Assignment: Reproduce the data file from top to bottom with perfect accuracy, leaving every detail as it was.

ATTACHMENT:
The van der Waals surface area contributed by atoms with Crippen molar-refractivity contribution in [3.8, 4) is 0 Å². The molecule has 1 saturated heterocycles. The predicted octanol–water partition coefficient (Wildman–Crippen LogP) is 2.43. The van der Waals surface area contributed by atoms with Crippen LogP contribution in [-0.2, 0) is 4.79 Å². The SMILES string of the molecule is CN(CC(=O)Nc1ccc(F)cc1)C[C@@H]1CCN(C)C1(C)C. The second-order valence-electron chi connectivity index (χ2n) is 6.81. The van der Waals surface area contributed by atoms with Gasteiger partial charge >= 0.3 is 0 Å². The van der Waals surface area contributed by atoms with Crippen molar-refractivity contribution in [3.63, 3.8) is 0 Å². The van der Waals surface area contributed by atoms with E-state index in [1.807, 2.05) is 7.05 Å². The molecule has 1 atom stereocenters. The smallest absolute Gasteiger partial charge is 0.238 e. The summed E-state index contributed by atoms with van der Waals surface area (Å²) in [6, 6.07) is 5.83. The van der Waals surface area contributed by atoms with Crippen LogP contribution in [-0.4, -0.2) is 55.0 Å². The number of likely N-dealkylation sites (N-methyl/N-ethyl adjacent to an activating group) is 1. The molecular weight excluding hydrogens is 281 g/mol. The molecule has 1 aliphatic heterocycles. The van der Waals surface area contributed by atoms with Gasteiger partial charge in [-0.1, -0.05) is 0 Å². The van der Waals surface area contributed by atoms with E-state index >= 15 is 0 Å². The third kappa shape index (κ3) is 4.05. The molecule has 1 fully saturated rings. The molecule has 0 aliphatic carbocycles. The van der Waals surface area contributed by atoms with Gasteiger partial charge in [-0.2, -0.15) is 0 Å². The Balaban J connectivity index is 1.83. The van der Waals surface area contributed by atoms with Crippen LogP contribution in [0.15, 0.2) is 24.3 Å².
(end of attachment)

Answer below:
The van der Waals surface area contributed by atoms with Crippen molar-refractivity contribution in [3.8, 4) is 0 Å². The molecule has 1 saturated heterocycles. The predicted octanol–water partition coefficient (Wildman–Crippen LogP) is 2.43. The van der Waals surface area contributed by atoms with Crippen LogP contribution in [-0.2, 0) is 4.79 Å². The SMILES string of the molecule is CN(CC(=O)Nc1ccc(F)cc1)C[C@@H]1CCN(C)C1(C)C. The second-order valence-electron chi connectivity index (χ2n) is 6.81. The van der Waals surface area contributed by atoms with Gasteiger partial charge >= 0.3 is 0 Å². The van der Waals surface area contributed by atoms with Crippen molar-refractivity contribution in [3.63, 3.8) is 0 Å². The van der Waals surface area contributed by atoms with E-state index in [1.807, 2.05) is 7.05 Å². The molecule has 1 atom stereocenters. The smallest absolute Gasteiger partial charge is 0.238 e. The summed E-state index contributed by atoms with van der Waals surface area (Å²) in [6, 6.07) is 5.83. The van der Waals surface area contributed by atoms with Crippen LogP contribution in [-0.4, -0.2) is 55.0 Å². The number of likely N-dealkylation sites (N-methyl/N-ethyl adjacent to an activating group) is 1. The molecular weight excluding hydrogens is 281 g/mol. The molecule has 1 aliphatic heterocycles. The van der Waals surface area contributed by atoms with Gasteiger partial charge in [-0.1, -0.05) is 0 Å². The van der Waals surface area contributed by atoms with E-state index >= 15 is 0 Å². The third kappa shape index (κ3) is 4.05. The molecule has 1 fully saturated rings. The molecule has 0 aliphatic carbocycles. The van der Waals surface area contributed by atoms with Gasteiger partial charge in [-0.2, -0.15) is 0 Å². The Balaban J connectivity index is 1.83. The van der Waals surface area contributed by atoms with Crippen LogP contribution in [0.15, 0.2) is 24.3 Å².